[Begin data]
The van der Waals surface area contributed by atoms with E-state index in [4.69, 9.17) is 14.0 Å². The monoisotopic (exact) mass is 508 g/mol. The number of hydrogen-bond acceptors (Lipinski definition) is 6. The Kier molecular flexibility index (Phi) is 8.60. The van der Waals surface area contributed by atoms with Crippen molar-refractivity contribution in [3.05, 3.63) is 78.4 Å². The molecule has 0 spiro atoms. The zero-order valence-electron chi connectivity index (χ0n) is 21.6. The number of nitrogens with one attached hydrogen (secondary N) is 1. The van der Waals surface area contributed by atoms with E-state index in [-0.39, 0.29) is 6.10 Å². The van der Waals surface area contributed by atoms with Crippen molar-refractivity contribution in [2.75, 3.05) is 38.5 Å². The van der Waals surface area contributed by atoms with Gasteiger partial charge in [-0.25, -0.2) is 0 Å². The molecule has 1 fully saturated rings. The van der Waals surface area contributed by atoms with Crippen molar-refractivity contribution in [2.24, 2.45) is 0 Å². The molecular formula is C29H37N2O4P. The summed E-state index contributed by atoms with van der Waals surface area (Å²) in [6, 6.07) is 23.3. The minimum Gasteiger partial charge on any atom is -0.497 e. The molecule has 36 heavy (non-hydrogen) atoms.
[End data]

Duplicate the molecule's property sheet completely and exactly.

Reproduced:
The van der Waals surface area contributed by atoms with E-state index in [4.69, 9.17) is 14.0 Å². The monoisotopic (exact) mass is 508 g/mol. The number of hydrogen-bond acceptors (Lipinski definition) is 6. The Kier molecular flexibility index (Phi) is 8.60. The van der Waals surface area contributed by atoms with Crippen molar-refractivity contribution in [3.05, 3.63) is 78.4 Å². The molecule has 0 spiro atoms. The zero-order valence-electron chi connectivity index (χ0n) is 21.6. The number of nitrogens with one attached hydrogen (secondary N) is 1. The van der Waals surface area contributed by atoms with E-state index in [-0.39, 0.29) is 6.10 Å². The van der Waals surface area contributed by atoms with Crippen molar-refractivity contribution in [2.75, 3.05) is 38.5 Å². The van der Waals surface area contributed by atoms with Gasteiger partial charge in [-0.25, -0.2) is 0 Å². The molecule has 1 fully saturated rings. The van der Waals surface area contributed by atoms with Crippen molar-refractivity contribution in [2.24, 2.45) is 0 Å². The molecular formula is C29H37N2O4P. The summed E-state index contributed by atoms with van der Waals surface area (Å²) in [6, 6.07) is 23.3. The minimum Gasteiger partial charge on any atom is -0.497 e. The molecule has 36 heavy (non-hydrogen) atoms.